What is magnanimity? What the ancient philosophers can teach us about the deeper meaning of words, ethics, and the virtues

Keeping up with the Presidential race over that last few months, I get the pessimistic feeling that much of America and perhaps the entire Western world continues to erode in a sense of what are the virtues that are essential to upholding the freedom and liberties that we hold dear.  We seem to value and promote above all else elements such as wealth, presence, competence, and theatrical performance even if these values are accompanied by tremendous flaws such as lack of truthfulness, lack of self control, self-aggrandizement, and arrogance.  Many philosophers and leaders, both ancient and modern, have long argued that without some sense of morality, our experiments in relative freedom, a recent and modern phenomenon when put on a history of the world timeline replete with oppressive dictatorships and empires, will not long hold. Margaret Thatcher stated that, “…without a moral basis, such a society would not long endure.”  This was a sentiment that was shared by American founders and Presidents such as John Adams, George Washington, and Abraham Lincoln.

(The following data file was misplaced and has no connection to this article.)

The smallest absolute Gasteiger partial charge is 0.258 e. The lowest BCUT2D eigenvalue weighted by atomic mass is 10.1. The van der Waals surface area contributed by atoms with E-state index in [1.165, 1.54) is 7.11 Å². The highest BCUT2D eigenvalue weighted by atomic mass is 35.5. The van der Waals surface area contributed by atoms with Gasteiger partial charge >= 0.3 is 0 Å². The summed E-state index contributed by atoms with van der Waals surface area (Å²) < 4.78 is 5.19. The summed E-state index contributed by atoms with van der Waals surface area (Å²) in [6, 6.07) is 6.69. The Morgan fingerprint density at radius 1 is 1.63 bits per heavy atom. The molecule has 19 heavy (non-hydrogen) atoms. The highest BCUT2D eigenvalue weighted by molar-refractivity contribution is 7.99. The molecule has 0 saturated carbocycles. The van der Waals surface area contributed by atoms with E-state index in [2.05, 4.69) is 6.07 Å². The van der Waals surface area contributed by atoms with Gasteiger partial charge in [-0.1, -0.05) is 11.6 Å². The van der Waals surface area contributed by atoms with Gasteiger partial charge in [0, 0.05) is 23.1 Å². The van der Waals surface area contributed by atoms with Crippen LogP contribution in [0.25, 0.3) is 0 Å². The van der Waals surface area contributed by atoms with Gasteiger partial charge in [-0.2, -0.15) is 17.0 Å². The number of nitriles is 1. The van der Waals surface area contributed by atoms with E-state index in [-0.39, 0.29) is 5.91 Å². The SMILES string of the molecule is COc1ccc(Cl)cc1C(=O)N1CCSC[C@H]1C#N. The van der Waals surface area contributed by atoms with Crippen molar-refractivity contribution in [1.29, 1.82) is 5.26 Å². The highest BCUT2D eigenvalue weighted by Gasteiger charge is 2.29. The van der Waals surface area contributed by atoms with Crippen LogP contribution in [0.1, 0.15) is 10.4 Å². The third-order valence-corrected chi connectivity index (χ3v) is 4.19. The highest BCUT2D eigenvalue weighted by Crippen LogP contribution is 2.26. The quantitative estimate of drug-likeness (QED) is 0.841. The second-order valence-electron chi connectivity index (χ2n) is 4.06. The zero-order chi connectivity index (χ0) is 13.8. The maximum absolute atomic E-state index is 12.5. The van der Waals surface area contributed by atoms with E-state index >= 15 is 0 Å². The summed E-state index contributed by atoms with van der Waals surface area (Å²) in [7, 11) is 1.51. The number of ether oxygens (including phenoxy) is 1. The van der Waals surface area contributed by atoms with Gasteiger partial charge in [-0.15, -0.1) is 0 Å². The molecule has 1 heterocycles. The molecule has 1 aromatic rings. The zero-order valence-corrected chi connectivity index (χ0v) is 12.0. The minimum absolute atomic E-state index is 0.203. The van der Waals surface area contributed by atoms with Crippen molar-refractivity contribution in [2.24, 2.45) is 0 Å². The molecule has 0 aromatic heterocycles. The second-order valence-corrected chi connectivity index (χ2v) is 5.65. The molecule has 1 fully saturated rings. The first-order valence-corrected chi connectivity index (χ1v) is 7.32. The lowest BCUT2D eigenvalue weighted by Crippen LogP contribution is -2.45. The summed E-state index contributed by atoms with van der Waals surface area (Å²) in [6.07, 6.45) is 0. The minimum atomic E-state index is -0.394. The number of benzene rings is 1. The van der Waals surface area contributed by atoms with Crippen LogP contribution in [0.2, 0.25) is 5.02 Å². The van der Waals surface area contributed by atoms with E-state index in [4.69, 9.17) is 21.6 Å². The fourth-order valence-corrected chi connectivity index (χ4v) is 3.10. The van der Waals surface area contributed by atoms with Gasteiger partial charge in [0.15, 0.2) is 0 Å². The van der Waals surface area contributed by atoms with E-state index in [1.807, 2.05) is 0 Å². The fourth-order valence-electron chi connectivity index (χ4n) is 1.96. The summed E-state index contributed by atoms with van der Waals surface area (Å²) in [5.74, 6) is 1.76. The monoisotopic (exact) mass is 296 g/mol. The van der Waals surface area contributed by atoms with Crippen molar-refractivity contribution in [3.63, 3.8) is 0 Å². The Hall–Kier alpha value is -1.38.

The core of our values and the foundations that we lay in our educational systems seem to have descended into basic memorization and understanding of facts rather than a focused effort to build the mind and the character. If there is any attempt at defining values, virtues, and individual character, it is shibboleths of “respect and tolerance” as those that are chief among them (which can be fine things, but I believe there are far more important virtues that our children should learn and develop that truly defines character), meanwhile a significant strand of society pays lip service to these values but continues to be enamored with material success and conflates it as a proxy for virtue or leadership. Over time, I intend to write a series on what defines the various virtues, pulling on threads across multiple sources, from Ancient Greek and Roman philosophers, the Bible, as well as more modern philosophers who hail primarily from the classical liberal tradition most predominant in 18th and 19th Century Britain.